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The Urbanization of Poverty

Slums have existed since the dawn of cities, but the speed of their recent growth in Asia is exceptional. Asia is now estimated to be home to more than 500 million slum-dwellers. Low incomes, affordable housing shortfalls, high-priced goods, and recurring rural migration, along with high concentrations of marginalized people, are all contributing factors to slum growth.

Steps need to be taken now by municipal leaders to bring basic services across all sectors to the urban poor. Solutions to reduce urban slums must address land tenure and access, governance, and community infrastructure in particular.

A New Urban Era in the Making?

Never before has there been such an array of tools and approaches available to tackle urban challenges. Scenario planning and the analysis of real-time data from remote sensors and cell phones is uncovering novel patterns that can help cities deal with traffic congestion, access clean water, prepare for natural disasters, and remedy intermittent electricity shortfalls.

The ability to garner citizen input does not mean such feedback will be utilized

Rapid adoption of mobile devices, social media, and other technological innovations can bring about systemic change in governance at many levels. In principle, such technologies can empower even the smallest communities to swiftly communicate their needs to governments and better hold officials accountable. These tools also present attractive incentives for governments by enabling scarce urban resources to be focused where they are needed most.

However, the ability to garner citizen input does not mean such feedback will be utilized. Uptake has been slow and uneven. The potential of these technologies still needs to be harnessed in reality.

Working with the private sector to categorize and estimate major urban risks also shows promise. Innovative insurance schemes are providing cities with cost-effective ways to cope with the financial impacts of climate change events by improving risk estimation and spreading risk among the public and private sector.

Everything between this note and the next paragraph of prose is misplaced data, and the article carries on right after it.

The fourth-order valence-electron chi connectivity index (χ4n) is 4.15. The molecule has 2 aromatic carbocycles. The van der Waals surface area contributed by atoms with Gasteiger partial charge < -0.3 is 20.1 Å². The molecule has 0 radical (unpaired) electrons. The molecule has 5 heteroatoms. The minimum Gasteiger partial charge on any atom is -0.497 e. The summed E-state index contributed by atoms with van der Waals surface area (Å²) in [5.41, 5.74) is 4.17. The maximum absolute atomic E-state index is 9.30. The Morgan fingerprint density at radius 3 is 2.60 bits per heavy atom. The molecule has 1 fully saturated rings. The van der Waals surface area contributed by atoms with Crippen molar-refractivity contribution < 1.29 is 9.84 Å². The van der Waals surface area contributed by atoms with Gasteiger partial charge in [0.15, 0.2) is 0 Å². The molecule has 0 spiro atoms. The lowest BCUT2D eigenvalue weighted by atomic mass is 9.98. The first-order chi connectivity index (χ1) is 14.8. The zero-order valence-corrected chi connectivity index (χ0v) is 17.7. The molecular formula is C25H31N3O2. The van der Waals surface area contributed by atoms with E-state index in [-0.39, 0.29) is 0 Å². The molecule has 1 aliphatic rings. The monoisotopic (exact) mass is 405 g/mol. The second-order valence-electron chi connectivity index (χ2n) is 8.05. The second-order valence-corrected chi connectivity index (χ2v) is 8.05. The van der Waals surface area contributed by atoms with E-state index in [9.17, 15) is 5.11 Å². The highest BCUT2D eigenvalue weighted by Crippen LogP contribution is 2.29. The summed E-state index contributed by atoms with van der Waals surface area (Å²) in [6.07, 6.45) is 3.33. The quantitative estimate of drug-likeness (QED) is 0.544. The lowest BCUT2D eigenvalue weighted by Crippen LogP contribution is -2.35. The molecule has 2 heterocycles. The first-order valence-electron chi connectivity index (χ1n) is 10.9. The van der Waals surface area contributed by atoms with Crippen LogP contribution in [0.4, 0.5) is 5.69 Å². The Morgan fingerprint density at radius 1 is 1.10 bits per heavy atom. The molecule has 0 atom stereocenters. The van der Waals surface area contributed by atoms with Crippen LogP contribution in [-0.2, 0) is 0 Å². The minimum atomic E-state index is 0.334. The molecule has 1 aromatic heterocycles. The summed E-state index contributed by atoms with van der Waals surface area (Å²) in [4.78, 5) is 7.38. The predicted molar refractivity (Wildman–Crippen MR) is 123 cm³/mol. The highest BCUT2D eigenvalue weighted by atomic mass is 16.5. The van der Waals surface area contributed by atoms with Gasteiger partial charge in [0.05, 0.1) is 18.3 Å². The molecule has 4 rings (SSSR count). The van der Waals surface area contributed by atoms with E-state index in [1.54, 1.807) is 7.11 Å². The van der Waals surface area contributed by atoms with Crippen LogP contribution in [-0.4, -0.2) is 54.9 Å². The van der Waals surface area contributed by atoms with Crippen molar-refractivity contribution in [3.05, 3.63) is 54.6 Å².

The workshop revealed that despite the many tools available, greater attention is still needed to address underlying issues such as institutional capacity, governance, accountability, and local decision-making. Such attention is critical, for while the dynamics of Asian urbanization are constantly changing, urbanization and future economic growth are clearly and inextricably linked.

A number of well-established consortia and foundations are already working productively with Asian cities to help develop and implement climate change resilience strategies, strengthen governance, and take the longer view. And, a surprising number of cities are successfully undertaking efforts on their own. Yet too many Asian cities are still not using core best practices and many others remain focused simply on today’s urban challenges without examining such trends as population aging, growing inequality, and land-use development.

Steven Gale was one of the workshop’s organizers and is a senior advisor for strategic opportunities at the U.S. Agency for International Development. He is currently serving a one-year appointment to the National Intelligence Council. The views expressed are those of the author, not USAID or the NIC.

Sources: Cities, Climate Central, UN Economic and Social Commission for Asia and the Pacific.

Photo Credit: “View from Victoria Peak,” courtesy of flickr user Aapo Haapanen; “Phnom Penh Mosaic,” courtesy of flickr user Jonas Hansel.

About the Author

Steven Gale

Senior Advisor for Strategic Opportunities, U.S. Agency for International Development